Norway’s competition authority (Konkurransetilsynet) has approved the planned acquisition by Norwegian (Oslo Gardermoen) of domestic rival carrier Widerøe (WF, Bodø), despite giving the deal its interim refusal one month ago.

The watchdog has “investigated the acquisition thoroughly,” said its director, Tina Søreide, on December 21. “Among other things, the authority has collected and reviewed extensive documentation from the parties and other players in the market.”

She explained that it was previously concerned that the acquisition could significantly weaken competition in the market. Following the parties’ responses to its preliminary refusal - Norwegian had said it “strongly disagreed” with the notice - it “carried out further analyses and assessments [and] has now come to the conclusion that there are insufficient grounds to stop the acquisition.”

She added: “We have now concluded that this acquisition will not significantly hinder effective competition in the Norwegian aviation market. Therefore, the acquisition can now be carried out.”

The deal, which was announced in July, is valued at NOK1.13 billion kroner (USD110 million). The authority had set January 3 as its final deadline for making a decision in the case.

Norwegian has emphasised that its intention is to keep Widerøe as a separate entity running its own AOC and existing branding under its own management, with its headquarters remaining in Bodø. The two carriers say they complement each other and “are not in a real competitive situation,” arguing that they overlap on just two of their more than 400 routes. However, the only other competitor left working the domestic market is SAS Scandinavian Airlines (SK, Copenhagen Kastrup).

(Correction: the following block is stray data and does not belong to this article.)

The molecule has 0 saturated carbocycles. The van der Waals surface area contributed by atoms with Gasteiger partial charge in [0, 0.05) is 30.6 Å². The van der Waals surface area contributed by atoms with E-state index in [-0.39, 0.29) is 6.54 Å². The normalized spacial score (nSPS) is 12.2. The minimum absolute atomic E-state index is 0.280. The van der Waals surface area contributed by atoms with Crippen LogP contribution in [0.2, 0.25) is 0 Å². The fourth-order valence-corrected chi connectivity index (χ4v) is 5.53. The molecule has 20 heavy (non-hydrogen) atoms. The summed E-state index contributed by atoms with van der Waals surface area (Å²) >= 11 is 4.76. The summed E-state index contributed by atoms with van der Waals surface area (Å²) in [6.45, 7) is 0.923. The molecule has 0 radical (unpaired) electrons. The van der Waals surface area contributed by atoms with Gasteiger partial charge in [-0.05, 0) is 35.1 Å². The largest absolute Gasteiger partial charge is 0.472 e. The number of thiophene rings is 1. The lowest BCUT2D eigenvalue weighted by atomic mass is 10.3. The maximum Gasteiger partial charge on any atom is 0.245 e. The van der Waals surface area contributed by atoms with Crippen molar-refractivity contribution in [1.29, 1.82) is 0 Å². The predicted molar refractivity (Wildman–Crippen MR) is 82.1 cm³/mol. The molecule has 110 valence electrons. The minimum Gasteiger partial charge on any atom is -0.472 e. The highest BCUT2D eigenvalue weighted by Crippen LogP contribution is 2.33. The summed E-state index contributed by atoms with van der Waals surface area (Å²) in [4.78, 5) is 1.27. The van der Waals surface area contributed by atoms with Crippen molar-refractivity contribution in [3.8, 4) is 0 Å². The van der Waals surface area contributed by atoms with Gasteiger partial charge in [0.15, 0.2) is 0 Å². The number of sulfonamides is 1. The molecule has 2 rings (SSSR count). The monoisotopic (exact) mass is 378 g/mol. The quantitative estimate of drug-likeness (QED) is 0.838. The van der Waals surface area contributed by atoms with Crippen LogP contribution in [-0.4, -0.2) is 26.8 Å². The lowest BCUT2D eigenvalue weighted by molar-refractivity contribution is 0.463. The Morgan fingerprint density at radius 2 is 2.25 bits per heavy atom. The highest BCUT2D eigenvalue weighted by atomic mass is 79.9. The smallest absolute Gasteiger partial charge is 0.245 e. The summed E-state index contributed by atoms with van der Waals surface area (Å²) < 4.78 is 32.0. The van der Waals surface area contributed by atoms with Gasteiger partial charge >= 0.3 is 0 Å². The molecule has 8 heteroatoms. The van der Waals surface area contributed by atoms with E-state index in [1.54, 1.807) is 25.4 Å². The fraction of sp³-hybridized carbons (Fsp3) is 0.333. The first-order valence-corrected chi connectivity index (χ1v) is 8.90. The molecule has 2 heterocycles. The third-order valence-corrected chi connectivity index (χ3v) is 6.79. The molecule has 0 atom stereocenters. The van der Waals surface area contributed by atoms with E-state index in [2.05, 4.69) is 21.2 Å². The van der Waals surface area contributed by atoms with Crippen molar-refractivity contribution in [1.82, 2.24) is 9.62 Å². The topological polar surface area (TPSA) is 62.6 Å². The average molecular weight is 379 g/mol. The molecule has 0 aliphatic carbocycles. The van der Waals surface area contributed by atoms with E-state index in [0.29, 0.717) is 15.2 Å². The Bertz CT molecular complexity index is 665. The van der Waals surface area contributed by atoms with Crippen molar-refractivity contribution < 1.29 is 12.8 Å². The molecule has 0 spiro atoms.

In a joint statement on December 21, Norwegian and Widerøe said the two carriers represent “complementary offers in Norway and internationally.” The choice of flights “will be strengthened, among other things, by connecting Widerøe’s extensive regional route network and Norwegian’s national and international routes more closely. Widerøe covers more than 40 small and medium-sized airports throughout Norway, in addition to some larger airports in Europe. Norwegian, for its part, flies over 300 routes in the high season to more than 120 destinations in the Nordics and Europe.”

According to ch-aviation fleets data, Widerøe operates 49 aircraft, namely twenty DHC-8-100s, three DHC-8-Q100s, three DHC-8-Q200s, four DHC-8-Q300s, sixteen DHC-8-Q400s, and three E190-E2s. It flies a variety of public service obligation, regional, and international routes to 56 airports in 11 countries, commanding a 20% market share within Norway. It reported revenue of NOK5.7 billion (USD556 million) in 2022 as opposed to Norwegian’s NOK18.9 billion (USD1.84 billion).

Norwegian operates forty-nine B737-800s plus a further twenty-nine under its Norwegian Air Sweden AOC (D8, Stockholm Arlanda), as well as twenty-five B737-8s across the two AOCs with sixty-six more on this type to be delivered from its own order backlog and lessors. Options for another 30 could be converted into B737-10s.